Walk: Rocks and Wrecks, Ilfracombe, North Devon

A curse for ships’ crews and cargo, the rugged North Devon coast was a blessing for ‘Gentlemen of the Night’ bringing in their ill-gotten gains, says Tor McIntosh 

Published: August 3rd, 2016 at 9:43 am


Brandy, gin, salt, tea and, er… playing cards were just some of the goods smuggled onto the North Devon coast during the late 18th and early 19th century. The secluded beaches were a favourite of smugglers, or ‘Gentlemen of the Night’, looking to avoid the import duties levied on wares from overseas. 

This rugged coastline is a popular stretch of the South West Coast Path. But unknown to the many walkers that admire it, the surrounding landscape has a rich history
of smuggling and the often barbaric practice of ‘wrecking’.

1. Cliffwalk

The walk starts from Verity, Damien Hurst’s imposing statue at the end of Ilfracombe Harbour. Follow Capstone Road a short way before turning right to pass around Capstone Point. Climb a flight of stairs behind the curiously shaped Landmark Theatre
to reach the start of Torrs Walk, a waymarked route cut into the cliffs. For a brief diversion follow the signs to Tunnels Beaches where an impressive network of hand-carved tunnels – once used as smugglers’ caves – leads to a tidal Victorian bathing pool.
At the top of Torrs Walk turn right on to the coast path signposted for Lee to follow a grass track across Severn Hills. 

From here on, the route tracks the waymarked South West Coast Path – follow the acorn symbol – to the walk’s end at Woolacombe

The names of the cliffs that the path crosses bear witness to the area’s smuggling past: Brandy Cove Point, Breakneck Point and, a little further on, Damage Rock. The path, which becomes a minor road as it descends steeply into Lee, is the old coach path between Ilfracombe and Lee.

2. Lookout point

The small village of Lee, nestled in a remote and rugged combe, was home to the infamous smuggler, Hannibal Richards. Originally a member of the notorious Cruel Coppinger’s smuggling gang from north Cornwall, Richards moved to Lee in 1789 and, despite a number of close encounters with authorities, managed
to evade conviction. 

Lee is a good spot for a rest. The suitably named seafront café Smuggler’s Cottage is perfect for buying an ice cream before a paddle on the sheltered beach, which is a rockpooling haven at low tide.

Leave Lee Bay following the road past the café and uphill to reach a gate on your right signposted to Damage Cliffs and the path to Woolacombe. Not long after joining it, a stile on your right leads to a detour down a steep flight of steps to Sandy Cove, a secluded spot where smugglers secretly landed their contraband. 

One of the caves above the cove is where Richards set up his lookout point, and where the lucky smuggler hid when the rest of his gang were captured during a raid. While exploring this hidden beach,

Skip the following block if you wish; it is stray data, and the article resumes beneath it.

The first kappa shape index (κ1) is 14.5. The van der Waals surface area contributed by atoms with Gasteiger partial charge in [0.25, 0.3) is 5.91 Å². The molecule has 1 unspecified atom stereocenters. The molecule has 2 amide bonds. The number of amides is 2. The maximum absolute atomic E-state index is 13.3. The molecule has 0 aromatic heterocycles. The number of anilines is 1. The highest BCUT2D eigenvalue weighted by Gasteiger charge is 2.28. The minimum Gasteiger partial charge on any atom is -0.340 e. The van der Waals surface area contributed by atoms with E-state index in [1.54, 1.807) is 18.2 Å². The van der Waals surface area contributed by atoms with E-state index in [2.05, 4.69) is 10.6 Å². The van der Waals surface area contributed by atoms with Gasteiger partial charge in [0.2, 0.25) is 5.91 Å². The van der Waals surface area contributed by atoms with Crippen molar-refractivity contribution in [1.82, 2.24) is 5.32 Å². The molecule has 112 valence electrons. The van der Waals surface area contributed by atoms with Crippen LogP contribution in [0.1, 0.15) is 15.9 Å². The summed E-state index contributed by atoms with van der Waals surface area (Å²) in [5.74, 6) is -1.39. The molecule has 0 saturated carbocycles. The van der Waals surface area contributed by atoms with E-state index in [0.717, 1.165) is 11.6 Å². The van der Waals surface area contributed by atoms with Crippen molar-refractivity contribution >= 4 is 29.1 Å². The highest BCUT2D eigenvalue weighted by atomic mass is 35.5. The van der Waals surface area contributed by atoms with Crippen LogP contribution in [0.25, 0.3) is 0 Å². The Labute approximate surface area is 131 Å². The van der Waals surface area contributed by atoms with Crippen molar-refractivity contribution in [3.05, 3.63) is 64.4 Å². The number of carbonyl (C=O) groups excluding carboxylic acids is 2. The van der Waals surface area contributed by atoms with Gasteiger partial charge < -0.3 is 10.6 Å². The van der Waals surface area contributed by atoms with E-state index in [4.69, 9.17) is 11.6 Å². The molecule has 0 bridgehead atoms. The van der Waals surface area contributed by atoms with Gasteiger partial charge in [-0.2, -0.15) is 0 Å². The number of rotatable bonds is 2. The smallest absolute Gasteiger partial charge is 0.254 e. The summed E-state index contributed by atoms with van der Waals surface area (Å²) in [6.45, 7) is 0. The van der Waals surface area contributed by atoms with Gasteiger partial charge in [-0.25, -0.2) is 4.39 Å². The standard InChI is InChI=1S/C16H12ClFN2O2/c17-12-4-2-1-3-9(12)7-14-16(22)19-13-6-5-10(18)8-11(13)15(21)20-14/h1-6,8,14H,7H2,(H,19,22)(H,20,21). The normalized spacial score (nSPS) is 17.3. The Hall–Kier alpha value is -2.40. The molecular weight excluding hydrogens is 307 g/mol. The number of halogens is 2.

it is easy to conjure up visions of midnight landings.

3. To the lighthouse

From Sandy Cove the coast path becomes a bit like a roller-
coaster, with steep steps that 

lead in and out of valleys all the way to Bull Point lighthouse

The geology along this section is stunning and terrifying in equal measure. Stretching from Lee all the way to Woolacombe are near-vertical shards of slate, known as the Morte Slates, sculpted by the elements and the pounding sea into jagged rocks jutting out of the water. These vicious rocks are to blame for the staggering number of shipwrecks in the area. From 1816 to 1918 there were over
50 wrecked or stranded ships here, which led locals to plead for a lighthouse at Bull Point that was finally built in 1879. 

Continue following the waymarked coast path as it winds up and down along cliff-tops carpeted with wild flowers to arrive at Rockham Bay, the resting place of SS Collier, which was shipwrecked in January 1914; its remains can be seen at low tide. 

Then there’s a steep climb up steps as the path continues to hug the dramatic coastline. A well-positioned bench overlooking Whiting Cove provides an agreeable rest spot with views back towards Bull Point lighthouse, but is also a great perch for spotting Atlantic grey seals. 

4. Pigs and pitchforks

It’s not long before you reach Morte Point (meaning “death point”), a distinctive ridge protruding into Morte Bay. Lying just off Morte Point is the deadly Morte Stone, where eight ships were wrecked or stranded in a single day on
26 October 1859.

The area’s reputation as a ship graveyard encouraged another sinister local pastime: wrecking (luring ships into dangerous waters). Mortehoe village was a base for wreckers and home to Elizabeth Berry, infamous for drowning shipwrecked sailors with a pitchfork (locals couldn’t claim a wrecked ship’s cargo unless its crew was dead).

Leaving Morte Point, the route follows the coastline along a grassy path past Grunta Beach, named after a cargo of pigs from a wrecked ship that swam ashore here. The path climbs up a steep hill to a gate leading on to a road. 

4. Complete beach


Turn right for a downhill walk to an esplanade where the coast path follows a strip of grass to Woolacombe and its expansive surf-pounded, white-sand beach, which regularly tops polls as Britain’s best. From here you can catch a bus back to Ilfracombe.


Tor McIntosh is a freelance writer and photographer specialising in travel, nature and outdoor adventure.


Sponsored content